趣味 means “a hobby”. The particle で is used to explain the background or situation when the particular action or thing happens. So 趣味で means “as a hobby“ which explains why he is doing the following action.
ヒーロー means “a hero“.
を is the particle that indicates the direct object of the following action.
And the following action is やっている meaning “doing”, the present progressive tense of the verb “やる” meaning “to do”. There is another verb with the same meaning, which is する. Both やる and する have many idiomatic usages but when they simply mean “to do some volitional actions” they are interchangeable so he can also say ヒーローをしている. But やる sounds a bit more casual than する.
So ヒーローをやっている means “doing a hero”.
者 means “a person“, used towards yourself or someone with a lower status. When you want to modify a noun with a clause in English, you need a relative pronoun such as who, which, that, and so on. In Japanese you don’t need such things. All you need to do is to change the word order. For example, “the book (本) that I am reading (私が読んでいる)” is 私が読んでいる本, “things (物) that I ate this morning (今朝私が食べた)” is 今朝私が食べた物.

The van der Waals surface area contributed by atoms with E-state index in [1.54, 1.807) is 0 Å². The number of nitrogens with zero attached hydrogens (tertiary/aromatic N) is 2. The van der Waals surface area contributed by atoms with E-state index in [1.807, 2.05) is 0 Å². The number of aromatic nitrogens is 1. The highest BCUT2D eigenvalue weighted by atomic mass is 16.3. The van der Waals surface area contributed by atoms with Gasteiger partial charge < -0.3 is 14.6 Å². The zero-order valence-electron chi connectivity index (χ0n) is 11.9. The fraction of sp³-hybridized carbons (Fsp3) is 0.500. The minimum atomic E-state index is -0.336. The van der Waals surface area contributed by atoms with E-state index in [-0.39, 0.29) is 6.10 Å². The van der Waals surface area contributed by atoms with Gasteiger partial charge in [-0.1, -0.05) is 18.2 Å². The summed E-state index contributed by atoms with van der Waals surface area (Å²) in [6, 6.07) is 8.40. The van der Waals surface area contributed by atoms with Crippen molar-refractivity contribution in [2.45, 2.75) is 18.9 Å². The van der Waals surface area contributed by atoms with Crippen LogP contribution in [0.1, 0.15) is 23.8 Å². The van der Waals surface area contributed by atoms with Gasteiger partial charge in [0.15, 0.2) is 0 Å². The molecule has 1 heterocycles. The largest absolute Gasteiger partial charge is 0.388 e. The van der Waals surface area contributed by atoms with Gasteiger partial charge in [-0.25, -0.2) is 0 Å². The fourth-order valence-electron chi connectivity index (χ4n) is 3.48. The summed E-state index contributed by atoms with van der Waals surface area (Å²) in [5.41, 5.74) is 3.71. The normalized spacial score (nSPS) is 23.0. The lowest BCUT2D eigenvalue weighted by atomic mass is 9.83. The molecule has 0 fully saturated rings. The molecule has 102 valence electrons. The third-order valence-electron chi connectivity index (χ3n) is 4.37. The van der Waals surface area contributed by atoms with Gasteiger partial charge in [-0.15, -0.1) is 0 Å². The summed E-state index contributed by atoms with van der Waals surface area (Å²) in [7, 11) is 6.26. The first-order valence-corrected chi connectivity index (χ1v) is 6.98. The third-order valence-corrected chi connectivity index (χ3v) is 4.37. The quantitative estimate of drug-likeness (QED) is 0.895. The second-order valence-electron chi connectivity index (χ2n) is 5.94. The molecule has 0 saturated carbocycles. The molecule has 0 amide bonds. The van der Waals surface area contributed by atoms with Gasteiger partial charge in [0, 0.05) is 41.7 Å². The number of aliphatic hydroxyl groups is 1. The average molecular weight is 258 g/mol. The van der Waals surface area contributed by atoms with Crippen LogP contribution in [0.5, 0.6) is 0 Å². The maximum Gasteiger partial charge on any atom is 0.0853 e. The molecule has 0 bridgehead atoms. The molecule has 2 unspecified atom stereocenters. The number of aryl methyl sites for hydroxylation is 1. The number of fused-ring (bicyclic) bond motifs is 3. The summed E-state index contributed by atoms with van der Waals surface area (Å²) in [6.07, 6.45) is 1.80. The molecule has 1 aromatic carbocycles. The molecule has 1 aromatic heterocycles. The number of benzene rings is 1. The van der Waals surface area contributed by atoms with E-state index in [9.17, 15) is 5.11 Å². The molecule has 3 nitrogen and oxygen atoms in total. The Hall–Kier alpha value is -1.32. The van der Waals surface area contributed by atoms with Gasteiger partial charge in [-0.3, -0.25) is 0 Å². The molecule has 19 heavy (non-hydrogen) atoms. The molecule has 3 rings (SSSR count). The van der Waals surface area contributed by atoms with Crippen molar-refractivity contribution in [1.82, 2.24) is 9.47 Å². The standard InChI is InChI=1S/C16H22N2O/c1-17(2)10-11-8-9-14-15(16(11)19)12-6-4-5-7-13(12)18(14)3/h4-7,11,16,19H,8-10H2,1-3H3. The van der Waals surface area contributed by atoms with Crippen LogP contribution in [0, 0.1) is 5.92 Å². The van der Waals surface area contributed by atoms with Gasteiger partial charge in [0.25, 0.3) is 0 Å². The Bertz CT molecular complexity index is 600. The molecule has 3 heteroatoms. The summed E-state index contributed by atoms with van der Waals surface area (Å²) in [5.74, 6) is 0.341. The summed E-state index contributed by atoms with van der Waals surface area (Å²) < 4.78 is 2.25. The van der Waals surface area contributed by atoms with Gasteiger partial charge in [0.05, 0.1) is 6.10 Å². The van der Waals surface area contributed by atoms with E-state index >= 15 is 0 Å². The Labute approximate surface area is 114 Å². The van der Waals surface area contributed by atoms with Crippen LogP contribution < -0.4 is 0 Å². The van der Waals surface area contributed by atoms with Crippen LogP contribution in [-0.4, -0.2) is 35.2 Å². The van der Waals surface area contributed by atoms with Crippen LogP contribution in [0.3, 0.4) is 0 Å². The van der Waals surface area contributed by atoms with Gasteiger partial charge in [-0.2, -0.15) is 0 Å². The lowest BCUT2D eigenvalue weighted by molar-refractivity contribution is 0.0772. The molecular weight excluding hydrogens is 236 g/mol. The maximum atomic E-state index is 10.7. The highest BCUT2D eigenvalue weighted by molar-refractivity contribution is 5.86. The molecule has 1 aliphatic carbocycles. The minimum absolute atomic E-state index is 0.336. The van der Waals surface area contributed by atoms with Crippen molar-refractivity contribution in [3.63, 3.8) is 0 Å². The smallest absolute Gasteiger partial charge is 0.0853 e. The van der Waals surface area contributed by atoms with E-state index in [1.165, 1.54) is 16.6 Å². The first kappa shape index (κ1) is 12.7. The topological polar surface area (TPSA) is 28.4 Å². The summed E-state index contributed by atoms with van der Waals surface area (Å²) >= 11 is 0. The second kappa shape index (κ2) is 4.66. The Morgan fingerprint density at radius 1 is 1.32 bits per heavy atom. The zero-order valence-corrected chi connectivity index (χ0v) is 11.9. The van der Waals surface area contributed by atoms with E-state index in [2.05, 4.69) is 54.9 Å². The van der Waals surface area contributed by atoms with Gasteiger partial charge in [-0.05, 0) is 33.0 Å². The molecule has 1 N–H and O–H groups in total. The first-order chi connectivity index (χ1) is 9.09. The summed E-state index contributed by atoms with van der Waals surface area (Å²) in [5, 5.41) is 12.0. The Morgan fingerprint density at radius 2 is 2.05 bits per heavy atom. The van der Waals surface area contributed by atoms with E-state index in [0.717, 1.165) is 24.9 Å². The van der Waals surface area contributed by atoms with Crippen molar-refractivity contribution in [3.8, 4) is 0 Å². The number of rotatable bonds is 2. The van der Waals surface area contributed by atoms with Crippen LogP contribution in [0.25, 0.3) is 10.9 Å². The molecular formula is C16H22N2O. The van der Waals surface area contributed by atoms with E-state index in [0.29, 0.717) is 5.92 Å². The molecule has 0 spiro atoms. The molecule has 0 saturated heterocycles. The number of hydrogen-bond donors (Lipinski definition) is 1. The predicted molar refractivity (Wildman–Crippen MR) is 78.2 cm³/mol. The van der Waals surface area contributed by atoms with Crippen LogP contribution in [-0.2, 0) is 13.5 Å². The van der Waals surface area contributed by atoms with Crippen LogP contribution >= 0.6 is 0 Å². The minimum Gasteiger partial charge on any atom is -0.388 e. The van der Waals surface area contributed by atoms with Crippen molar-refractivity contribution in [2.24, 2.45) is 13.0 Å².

So 趣味でヒーローをやっている者 means “a person who is doing a hero as a hobby”.
Lastly, だ is the auxiliary verb attached to a noun or na-adjective to make the statement affirmative or declarative. So in this case it’s “I am”. The topic of this sentence “俺は” is omitted which often happens in Japanese.